Power prices remain cheap, while electric demand is relatively flat and natural gas has increasingly replaced coal as the top fuel for power plants, the Senate Committee on Energy and Natural Resources heard from witnesses Jan. 19.
Committee Chair Sen. Lisa Murkowski (R-Alaska) and Ranking Democrat Sen. Maria Cantwell (D-Wash.), convened the hearing to address the near-term outlook for energy and commodity markets.
In addition to Energy Information Administration (EIA) Administrator Adam Sieminski, the panel also heard from Capital Alpha Partners LLC Managing Director James P. Lucier, Jr., as well as Bloomberg New Energy Finance Head of Americas Ethan Zindler. The panel also heard from various witnesses who discussed commodity markets for oil and rare earth minerals.
In April 2015, natural gas-fired electricity generation surpassed that of coal-fired generation on a monthly basis for the first time in history, and it did so again in each of the months from July through at least October, the latest monthly data available, EIA’s Sieminski said.
Dry natural gas production in 2015 reached an estimated 74.5 billion cubic feet per day (Bcf/d), 5.6% higher than in 2014, the EIA official said.
Coal production in 2015 is estimated to have fallen below 900 million short tons (MMst), 11% lower than in 2014 and the lowest level since 1986, the EIA official said. Regionally, production from the Appalachian Basin experienced the largest percentage decline in production, he added.
Wholesale electricity prices at major trading hubs on a monthly average basis for on-peak hours were down 27%-37% across the nation in 2015 compared with 2014.
“Capacity factors, which measure actual generation as a percent of a potential maximum, averaged 57% for combined-cycle natural gas plants through October, Sieminski said in his written testimony. That’s well above the 49% average in each of the two previous January-October periods, he said.
Nuclear power plants performed well during 2015. Nuclear generation was the highest since 2010 (through October) as low levels of outages led to high capacity factors, Sieminski said.
Nuclear outages were less than 3% of capacity this summer and dropped to nearly zero during four days in August, the lowest levels on record, the EIA official added.
Among renewable sources, hydroelectricity continued to provide the most generation in 2015, accounting for 6% of the nation’s total generation through October, despite lower-than-normal water and snowpack levels in several regions with significant hydro resources.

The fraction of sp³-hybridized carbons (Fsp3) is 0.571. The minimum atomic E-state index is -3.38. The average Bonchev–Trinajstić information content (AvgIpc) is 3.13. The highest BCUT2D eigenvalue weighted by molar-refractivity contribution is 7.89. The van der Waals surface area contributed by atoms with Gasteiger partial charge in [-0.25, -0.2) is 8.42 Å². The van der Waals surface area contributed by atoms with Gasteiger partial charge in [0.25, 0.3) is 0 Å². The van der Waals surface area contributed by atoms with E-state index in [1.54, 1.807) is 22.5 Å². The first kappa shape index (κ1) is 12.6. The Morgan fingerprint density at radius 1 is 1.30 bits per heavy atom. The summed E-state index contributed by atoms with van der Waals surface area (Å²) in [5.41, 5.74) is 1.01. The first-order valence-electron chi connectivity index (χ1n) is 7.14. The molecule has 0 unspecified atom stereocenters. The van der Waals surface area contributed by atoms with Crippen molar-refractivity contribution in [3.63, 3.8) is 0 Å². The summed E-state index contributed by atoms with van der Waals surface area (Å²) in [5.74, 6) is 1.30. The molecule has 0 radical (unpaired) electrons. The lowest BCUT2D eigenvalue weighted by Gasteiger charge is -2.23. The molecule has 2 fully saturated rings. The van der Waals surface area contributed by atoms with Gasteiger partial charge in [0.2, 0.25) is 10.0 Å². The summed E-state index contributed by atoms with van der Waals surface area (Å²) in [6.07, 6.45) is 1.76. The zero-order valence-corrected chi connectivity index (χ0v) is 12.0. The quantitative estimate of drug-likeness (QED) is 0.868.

Through October, generation from wind and solar plants provided 4% and 1%, respectively, of total generation. Net generation from distributed solar photovoltaic (PV) systems increased 28% and utility-scale solar PV generation increased 50% over the first 10 months of 2015 compared to the same period in 2014, Sieminski said.
EIA estimates that coal consumption decreased by 11% in 2015, mainly as a result of an 11% drop in electric power sector consumption. Higher forecast natural gas prices in 2016 and 2017 are expected to contribute to higher utilization rates among the remaining coal-fired power plants.
This higher utilization rate offsets the effect of lower consumption from coal-plant retirements. Coal consumption in the electric power sector is forecast to remain relatively unchanged in 2016, the EIA official said.
U.S. natural gas exports, by both pipeline and liquefied natural gas (LNG) tanker shipments, are expected to increase through 2017, the EIA official said.
Luicer cites ‘historically low’ power prices
Lucier of Capital Alpha Partners stressed that energy prices are currently unusually cheap and it should not be assumed that they will remain this low indefinitely.
“Inflation-adjusted retail power prices are at a historically low level, but also consistent with a historically stable range, showing that the system and the industry have generally served consumers well by maintaining low and stable prices over a considerable period of time,” Lucier said.
“Wholesale power prices are similarly at a ten-year low, which again shows service to consumers but also reflects low interest rates and low natural gas prices, which cannot be taken for granted, and possible design flaws in the markets that I believe may not be sustainable,” Lucier said.
“In the regulated utility space, corporate management faces a conundrum: how to maintain or increase earnings to satisfy shareholders at a time when power demand, after declining year on year for the first time in U.S. history after 2008, remains flat or nearly flat as far as the eye can see, which is to say well into the forecastable future,” Lucier said.
“Finally, as this committee knows so well, the demands of the EPA’s Clean Power Plan will drive the greatest investment cycle ever in the history of the U.S. power industry,” Lucier said.
On the infrastructure front, Lucier told Murkowski that natural gas pipeline development is a big concern in New England. Lucier believes that gas-dependent New England still remains rather vulnerable to heightened energy demands during a harsh winter.
Ethan Zindler of Bloomberg New Energy Finance said a lot of gas pipelines have been approved and should ease some of the “bottleneck” concerns.
Zindler also touted the expansion in renewable energy resources. United States clean energy investment totaled $56bn, the most in four years and the 2nd most ever, Zindler said.
Since 2007, the share of domestic power provided by renewables (including hydro), natural gas and nuclear has surged from 49% to 65% with wind, gas, and solar accounting for nearly all new capacity added.
“The achievements of the past year for clean energy came even as fossil fuel prices — most notably oil, but also gas and to a lesser extent coal — were falling,” Zindler said.